Datsyuk Declines To Talk, Letting His Play Speak
LARRY LAGE, AP Hockey Writer
SOCHI, Russia (AP) — Pavel Datsyuk wants to play, not talk.
With Russia only one loss from being eliminated from the Olympic hockey tournament — a setback that would crush the spirits of millions of people — Datsyuk wasn’t in the mood Monday for any chit-chat.
The third-seeded Russians play 12th-seeded Norway on Wednesday in the qualification round. If they avoid a stunning upset, Finland awaits in the quarterfinals.
“It doesn’t matter who we play against,” Datsyuk said Sunday.
The host Russians are under a lot of pressure to earn a medal, something they haven’t done in hockey at the last two Olympics. So when it was time for the team to pick a captain, the obvious choice seemed to be Washington Capitals superstar Alex Ovechkin.
Datysuk, however, was the one picked to wear a “C” over his heart on his jersey.
While that seemed surprising in the United States, it didn’t seem to be the case in his homeland.
As Datsyuk’s name was announced during pregame introductions before the Russians played Slovenia in their Sochi Games opener, the roar the Detroit Red Wings star received from the crowd rivaled the welcome for Ovechkin.
“Everybody knows him,” Russia coach Zinetula Bilyaletdinov explained after Monday’s practice. “Everybody likes him.”
There’s a lot to like about the two-time Stanley Cup champion — on and off the ice.
Datsyuk can magically dangle the puck on his stick and consistently snatch it away from opponents in a way that even casual fans can appreciate.
The 35-year-old four-time Olympian from Yekaterinburg said he learned those skills as a kid.
“In Russia, we had tough times. Only one puck,” Datsyuk has said. “I always wanted the puck, so I learn how to keep it and make space and get puck when other guy has it.”
Datsyuk won the Selke Trophy, which honors the NHL’s best defensive forward, from 2008 to 2010. He became the first player to win it three years in a row since Bob Gainey’s four-peat from 1978 to 1981 after the inception of the award.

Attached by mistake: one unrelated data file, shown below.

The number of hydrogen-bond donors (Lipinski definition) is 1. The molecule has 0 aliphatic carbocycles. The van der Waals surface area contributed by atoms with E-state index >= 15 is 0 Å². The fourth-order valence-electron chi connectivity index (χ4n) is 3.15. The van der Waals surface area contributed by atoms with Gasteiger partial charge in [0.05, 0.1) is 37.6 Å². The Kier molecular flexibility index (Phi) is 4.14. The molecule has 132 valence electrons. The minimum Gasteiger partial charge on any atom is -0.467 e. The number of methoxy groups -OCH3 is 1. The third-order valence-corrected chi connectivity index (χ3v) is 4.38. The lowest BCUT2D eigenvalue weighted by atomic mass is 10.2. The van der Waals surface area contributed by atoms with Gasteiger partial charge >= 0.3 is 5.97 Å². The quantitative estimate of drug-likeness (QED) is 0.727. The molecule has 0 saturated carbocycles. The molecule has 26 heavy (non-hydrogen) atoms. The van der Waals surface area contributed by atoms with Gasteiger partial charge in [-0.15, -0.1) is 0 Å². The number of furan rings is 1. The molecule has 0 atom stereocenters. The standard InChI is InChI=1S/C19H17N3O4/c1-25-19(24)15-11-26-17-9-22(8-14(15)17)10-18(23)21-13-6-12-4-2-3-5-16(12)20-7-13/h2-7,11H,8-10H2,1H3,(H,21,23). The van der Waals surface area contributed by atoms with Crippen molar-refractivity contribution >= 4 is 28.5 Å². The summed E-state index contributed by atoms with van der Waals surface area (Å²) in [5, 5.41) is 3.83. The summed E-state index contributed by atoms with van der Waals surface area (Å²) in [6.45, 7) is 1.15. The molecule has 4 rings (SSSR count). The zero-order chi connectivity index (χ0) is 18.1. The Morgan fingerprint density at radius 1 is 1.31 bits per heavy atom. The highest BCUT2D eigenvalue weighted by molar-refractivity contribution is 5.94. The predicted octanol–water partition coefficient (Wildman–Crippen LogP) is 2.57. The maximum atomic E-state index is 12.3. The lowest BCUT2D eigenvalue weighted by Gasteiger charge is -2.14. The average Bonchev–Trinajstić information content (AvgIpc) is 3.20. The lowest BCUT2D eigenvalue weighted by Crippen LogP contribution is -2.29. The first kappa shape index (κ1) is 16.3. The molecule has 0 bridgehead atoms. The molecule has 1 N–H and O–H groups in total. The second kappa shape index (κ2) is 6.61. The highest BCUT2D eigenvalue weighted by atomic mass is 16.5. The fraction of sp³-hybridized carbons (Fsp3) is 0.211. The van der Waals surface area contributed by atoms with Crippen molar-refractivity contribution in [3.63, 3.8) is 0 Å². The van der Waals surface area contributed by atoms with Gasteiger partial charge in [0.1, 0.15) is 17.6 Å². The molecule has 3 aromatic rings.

Datsyuk put his two-way talents on display in the highly anticipated matchup with the U.S. that lived up to the hype. He scored both of Russia’s goals in regulation before T.J. Oshie lifted the Americans to a 3-2 shootout win.
It was quite an impressive performance because Datsyuk is basically playing on one good leg. He was on the ice for just two games, playing limited minutes, for the Red Wings before the Olympic break after missing more than a month because of what appears to be an injured left knee.
“I’m OK,” Datsyuk said after Saturday’s setback to the Americans. “We OK. We, not me.”
Datsyuk caught himself talking about himself, not the team, in the postgame interview. Correcting himself is yet another sign of why he’s leading his team.
“He is a good guy, not just good guy on ice,” Pittsburgh Penguins star and Russian teammate Evgeni Malkin said. “He’s always cares about young guys — helps lot — and is always smiling. He is good person.”
Datsyuk is also pretty funny, a fact he has let reporters from around the world find out before choosing not to talk to them on Monday.
After the Russians bounced back from their disheartening loss to the Americans with a shootout win over Slovakia, he was witty.
“Of course, we’re not happy about this game,” Datsyuk said. “We wanted to win it in regular time, not to go into shootouts or cause heart attacks.”
And earlier in the tournament, which Datsyuk said he has been waiting “all of my life,” he was asked whether his injury will limit his performance:
“I can do everything,” Datsyuk said. “The one thing I can’t do is talk to the media too much. It takes lots of my energy.”
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